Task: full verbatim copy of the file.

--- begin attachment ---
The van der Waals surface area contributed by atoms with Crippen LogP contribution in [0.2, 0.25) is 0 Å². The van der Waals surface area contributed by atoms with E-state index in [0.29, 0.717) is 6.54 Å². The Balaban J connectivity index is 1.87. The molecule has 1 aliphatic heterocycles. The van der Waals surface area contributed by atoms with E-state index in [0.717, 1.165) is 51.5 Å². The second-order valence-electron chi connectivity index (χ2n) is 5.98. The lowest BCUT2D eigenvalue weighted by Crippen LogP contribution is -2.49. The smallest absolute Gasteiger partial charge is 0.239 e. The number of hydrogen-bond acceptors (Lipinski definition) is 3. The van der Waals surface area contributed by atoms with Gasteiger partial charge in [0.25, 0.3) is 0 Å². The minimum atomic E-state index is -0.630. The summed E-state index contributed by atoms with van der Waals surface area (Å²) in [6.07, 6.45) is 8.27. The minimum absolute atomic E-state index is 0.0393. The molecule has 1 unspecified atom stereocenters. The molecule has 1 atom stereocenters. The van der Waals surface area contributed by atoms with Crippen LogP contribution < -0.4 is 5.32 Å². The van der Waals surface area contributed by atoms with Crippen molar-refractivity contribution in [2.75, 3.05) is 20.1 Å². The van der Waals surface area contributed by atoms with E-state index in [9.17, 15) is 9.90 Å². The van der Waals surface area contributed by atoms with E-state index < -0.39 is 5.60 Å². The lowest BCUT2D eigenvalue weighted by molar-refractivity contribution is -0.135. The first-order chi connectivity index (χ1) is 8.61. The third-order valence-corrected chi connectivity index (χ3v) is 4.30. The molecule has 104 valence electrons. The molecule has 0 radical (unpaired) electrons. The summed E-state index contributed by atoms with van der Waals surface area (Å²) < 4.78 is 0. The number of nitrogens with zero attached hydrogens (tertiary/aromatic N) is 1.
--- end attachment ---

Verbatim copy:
The van der Waals surface area contributed by atoms with Crippen LogP contribution in [0.2, 0.25) is 0 Å². The van der Waals surface area contributed by atoms with E-state index in [0.29, 0.717) is 6.54 Å². The Balaban J connectivity index is 1.87. The molecule has 1 aliphatic heterocycles. The van der Waals surface area contributed by atoms with E-state index in [0.717, 1.165) is 51.5 Å². The second-order valence-electron chi connectivity index (χ2n) is 5.98. The lowest BCUT2D eigenvalue weighted by Crippen LogP contribution is -2.49. The smallest absolute Gasteiger partial charge is 0.239 e. The number of hydrogen-bond acceptors (Lipinski definition) is 3. The van der Waals surface area contributed by atoms with Gasteiger partial charge in [0.25, 0.3) is 0 Å². The minimum atomic E-state index is -0.630. The summed E-state index contributed by atoms with van der Waals surface area (Å²) in [6.07, 6.45) is 8.27. The minimum absolute atomic E-state index is 0.0393. The molecule has 1 unspecified atom stereocenters. The molecule has 1 atom stereocenters. The van der Waals surface area contributed by atoms with Crippen LogP contribution < -0.4 is 5.32 Å². The van der Waals surface area contributed by atoms with Crippen molar-refractivity contribution in [2.75, 3.05) is 20.1 Å². The van der Waals surface area contributed by atoms with E-state index in [9.17, 15) is 9.90 Å². The van der Waals surface area contributed by atoms with E-state index < -0.39 is 5.60 Å². The lowest BCUT2D eigenvalue weighted by molar-refractivity contribution is -0.135. The first-order chi connectivity index (χ1) is 8.61. The third-order valence-corrected chi connectivity index (χ3v) is 4.30. The molecule has 104 valence electrons. The molecule has 0 radical (unpaired) electrons. The summed E-state index contributed by atoms with van der Waals surface area (Å²) < 4.78 is 0. The number of nitrogens with zero attached hydrogens (tertiary/aromatic N) is 1.